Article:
Recent steps taken by Treasury signal the intent to rely more heavily on Section 311 moving forward. In August, the unit that conducts Section 311 investigations was converted from an office to a freestanding division within FinCEN. That shift raises the seniority of the unit’s leader and brings more resources. Then, in October, FinCEN targeted Iran under Section 311 and issued an immediate final rule, dispensing with the formal rulemaking process that has previously preceded the effective date of Section 311 actions.

One does not need to support the United States government’s withdrawal from the 2015 Iran nuclear agreement or the “maximum pressure” campaign and designation of Iran’s Central Bank that followed2 to appreciate the bureaucratic savvy of the Iran 311 action. By asserting a national security exemption under the Administrative Procedures Act and going straight to a final rule, FinCEN significantly decreases the administrative burden to target a foreign bank under Section 311. With a national security exemption, FinCEN eliminates the notice and comment period and, presumably, the publication of an unclassified evidentiary record. The move brings Section 311 targeting into line with OFAC designations conducted under the International Emergency Economic Powers Act.3 FinCEN was wise to choose a Section 311 action targeting Iran as the moment to attempt the shift. Iran, as a country already subject to comprehensive sanctions, and not a commercial enterprise, will have a harder time raising a legal challenge.4

Even with more resources and the ability to avoid the rulemaking process, two other important hurdles limit FinCEN’s ability to target illicit activity under Section 311. First, the statutory language does not provide explicit authority for FinCEN to target facilitators or other actors who are not clearly defined as financial institutions. In other words, individuals and non-financial companies are currently off-limits. Second, Section 311 does not provide derivative targeting authority for those who act on behalf of or provide support to targeted institutions. OFAC currently enjoys both of these benefits. Making these changes would allow FinCEN to conduct more, and more effective, targeting of illicit financial activity. Congress should amend the law.

Why Third-Country Nodes Matter

Offshore banks that function as opaque channels for cross-border funds transfers by definition are national security threats because they can facilitate the conduct of all manner of activity that in itself threatens national security, from weapons proliferation and organized crime to public corruption and authoritarian interference operations. Section 311 targeting fills in the gaps when an institution facilitates large-scale bad activity but is not directly tied to sanctioned actors or sanctionable conduct. For that reason, Section 311 should be thought of as a natural complement to sanctions (direct offense), and transparency and supervision (defense).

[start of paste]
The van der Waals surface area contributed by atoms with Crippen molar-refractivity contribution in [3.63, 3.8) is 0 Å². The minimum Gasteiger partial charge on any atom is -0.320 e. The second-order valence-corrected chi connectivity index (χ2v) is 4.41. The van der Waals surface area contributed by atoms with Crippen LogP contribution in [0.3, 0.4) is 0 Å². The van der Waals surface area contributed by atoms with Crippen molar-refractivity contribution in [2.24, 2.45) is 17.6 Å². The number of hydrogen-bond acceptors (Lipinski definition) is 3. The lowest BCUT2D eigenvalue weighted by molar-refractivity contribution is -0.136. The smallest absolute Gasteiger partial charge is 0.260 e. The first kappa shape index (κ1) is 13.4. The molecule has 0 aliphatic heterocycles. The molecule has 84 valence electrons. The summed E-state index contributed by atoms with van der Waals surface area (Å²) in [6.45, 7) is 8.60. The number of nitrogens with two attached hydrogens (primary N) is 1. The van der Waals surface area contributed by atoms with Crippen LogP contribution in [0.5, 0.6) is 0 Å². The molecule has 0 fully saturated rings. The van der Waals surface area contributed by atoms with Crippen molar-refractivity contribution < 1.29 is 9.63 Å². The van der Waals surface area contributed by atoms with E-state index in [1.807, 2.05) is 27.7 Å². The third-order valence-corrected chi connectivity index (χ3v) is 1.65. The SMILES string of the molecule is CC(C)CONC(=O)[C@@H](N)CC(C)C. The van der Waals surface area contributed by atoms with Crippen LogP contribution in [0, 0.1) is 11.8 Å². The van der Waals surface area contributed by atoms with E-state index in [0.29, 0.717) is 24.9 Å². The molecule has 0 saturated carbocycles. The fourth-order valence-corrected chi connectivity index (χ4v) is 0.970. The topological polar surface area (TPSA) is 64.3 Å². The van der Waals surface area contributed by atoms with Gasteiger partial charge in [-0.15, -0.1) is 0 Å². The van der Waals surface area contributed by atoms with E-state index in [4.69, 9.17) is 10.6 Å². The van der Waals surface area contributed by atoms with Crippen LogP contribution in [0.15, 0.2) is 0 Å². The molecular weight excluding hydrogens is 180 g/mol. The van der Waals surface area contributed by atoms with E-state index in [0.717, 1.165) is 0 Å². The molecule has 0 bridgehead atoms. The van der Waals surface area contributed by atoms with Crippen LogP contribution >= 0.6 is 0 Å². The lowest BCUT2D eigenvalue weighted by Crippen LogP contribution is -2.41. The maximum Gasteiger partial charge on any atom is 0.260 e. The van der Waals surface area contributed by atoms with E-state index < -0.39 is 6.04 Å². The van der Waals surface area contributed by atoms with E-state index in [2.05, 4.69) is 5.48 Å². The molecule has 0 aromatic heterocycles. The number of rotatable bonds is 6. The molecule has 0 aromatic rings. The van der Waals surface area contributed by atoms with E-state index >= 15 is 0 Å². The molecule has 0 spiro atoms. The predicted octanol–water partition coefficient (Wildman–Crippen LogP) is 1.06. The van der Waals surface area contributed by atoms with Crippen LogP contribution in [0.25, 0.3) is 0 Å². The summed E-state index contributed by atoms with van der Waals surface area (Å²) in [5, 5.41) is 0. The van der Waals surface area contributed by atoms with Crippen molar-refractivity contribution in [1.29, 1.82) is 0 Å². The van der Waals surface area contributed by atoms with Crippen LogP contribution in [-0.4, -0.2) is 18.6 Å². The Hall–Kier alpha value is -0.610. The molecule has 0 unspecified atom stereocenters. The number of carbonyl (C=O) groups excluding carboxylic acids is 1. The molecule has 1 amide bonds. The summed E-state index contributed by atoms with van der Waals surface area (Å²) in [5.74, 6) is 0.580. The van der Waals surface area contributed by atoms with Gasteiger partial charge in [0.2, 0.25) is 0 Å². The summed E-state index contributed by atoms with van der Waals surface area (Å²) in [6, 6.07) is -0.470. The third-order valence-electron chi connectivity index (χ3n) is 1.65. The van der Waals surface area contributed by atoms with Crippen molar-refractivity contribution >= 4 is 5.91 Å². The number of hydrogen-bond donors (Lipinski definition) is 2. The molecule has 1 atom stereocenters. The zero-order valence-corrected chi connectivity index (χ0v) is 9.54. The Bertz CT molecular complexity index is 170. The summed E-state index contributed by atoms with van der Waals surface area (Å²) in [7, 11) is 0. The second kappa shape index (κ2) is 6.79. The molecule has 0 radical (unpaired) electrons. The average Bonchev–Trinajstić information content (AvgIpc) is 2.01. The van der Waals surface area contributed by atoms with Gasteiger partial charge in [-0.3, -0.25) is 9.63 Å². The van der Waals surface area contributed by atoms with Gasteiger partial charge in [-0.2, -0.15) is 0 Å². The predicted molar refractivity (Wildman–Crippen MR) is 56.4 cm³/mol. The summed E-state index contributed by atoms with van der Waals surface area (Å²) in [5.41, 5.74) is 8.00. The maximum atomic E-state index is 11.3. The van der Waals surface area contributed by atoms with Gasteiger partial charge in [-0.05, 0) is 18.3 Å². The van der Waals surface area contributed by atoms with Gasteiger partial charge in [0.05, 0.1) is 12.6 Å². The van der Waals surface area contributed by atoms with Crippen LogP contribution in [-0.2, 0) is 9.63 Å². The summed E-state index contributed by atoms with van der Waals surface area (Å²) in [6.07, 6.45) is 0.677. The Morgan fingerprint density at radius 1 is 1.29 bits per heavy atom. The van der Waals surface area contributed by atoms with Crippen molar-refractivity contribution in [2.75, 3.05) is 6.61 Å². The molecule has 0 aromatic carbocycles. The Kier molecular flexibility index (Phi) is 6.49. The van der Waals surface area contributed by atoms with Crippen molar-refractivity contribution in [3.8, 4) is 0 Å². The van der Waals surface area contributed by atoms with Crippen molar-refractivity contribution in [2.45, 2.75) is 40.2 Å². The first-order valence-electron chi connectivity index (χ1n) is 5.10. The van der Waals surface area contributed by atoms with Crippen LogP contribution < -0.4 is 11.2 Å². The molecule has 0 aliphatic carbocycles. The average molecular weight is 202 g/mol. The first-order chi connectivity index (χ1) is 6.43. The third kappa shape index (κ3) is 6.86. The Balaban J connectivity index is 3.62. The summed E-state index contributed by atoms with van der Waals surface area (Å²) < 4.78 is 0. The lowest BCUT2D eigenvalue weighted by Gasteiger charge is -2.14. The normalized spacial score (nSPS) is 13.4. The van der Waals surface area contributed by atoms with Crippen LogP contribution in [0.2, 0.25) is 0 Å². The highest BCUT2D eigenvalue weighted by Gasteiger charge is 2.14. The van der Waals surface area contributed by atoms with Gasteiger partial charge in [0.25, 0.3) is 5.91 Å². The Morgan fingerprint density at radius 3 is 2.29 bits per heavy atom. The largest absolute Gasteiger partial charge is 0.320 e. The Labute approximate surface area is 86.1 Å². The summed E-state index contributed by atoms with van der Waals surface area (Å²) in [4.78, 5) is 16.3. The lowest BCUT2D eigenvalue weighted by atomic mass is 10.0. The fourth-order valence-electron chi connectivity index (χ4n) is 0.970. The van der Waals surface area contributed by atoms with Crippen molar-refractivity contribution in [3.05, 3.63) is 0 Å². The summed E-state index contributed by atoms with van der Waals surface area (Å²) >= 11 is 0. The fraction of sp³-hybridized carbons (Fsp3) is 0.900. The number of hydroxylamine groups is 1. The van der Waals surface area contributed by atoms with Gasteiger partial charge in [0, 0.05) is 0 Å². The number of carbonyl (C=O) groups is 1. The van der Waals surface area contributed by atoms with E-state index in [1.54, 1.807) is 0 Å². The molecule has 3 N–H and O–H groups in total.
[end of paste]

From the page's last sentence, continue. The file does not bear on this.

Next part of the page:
Asymmetric authoritarian interference operations that exploit economic and financial channels have thrown Western governments off balance. Going after key third-country financial nodes that are critical to such influence operations will shift that balance and, with luck, put our adversaries on the back foot.

The views expressed in GMF publications and commentary are the views of the author alone.

  1. The sanctions were initially designed to deter Russia’s destabilization of Eastern Ukraine, but, in a predictable bout of mission creep, have increasingly been linked to a panoply of Russian malign activity, including election interference, human rights violations, and support for the Assad regime in Syria. While all of these policies are objectionable, the U.S. government must communicate clearly which behaviors are linked to which sanctions in order to incentivize behavioral change.
  2. That campaign, and the designation of the Central Bank of Iran in particular, have led Human Rights Watch to publish a report raising concerns that access to certain vital medicines in Iran may be in jeopardy.
  3. Peter Harrell, writing at Lawfare, makes important points about the overuse of sanctions and calls for increased Executive accountability to Congress, more impact assessments, and greater input from the public (including ex post notice and comment for certain regulations). Seen in the context of current OFAC practice, FinCEN’s move is reasonable, although Harrell’s concerns remain valid for sanctions and Section 311 alike.
  4. FinCEN’s position is further strengthened because there is already an old Section 311 finding against Iran from 2011 already on the books and because Iran’s anti-money laundering deficiencies are so obvious and widely recognized.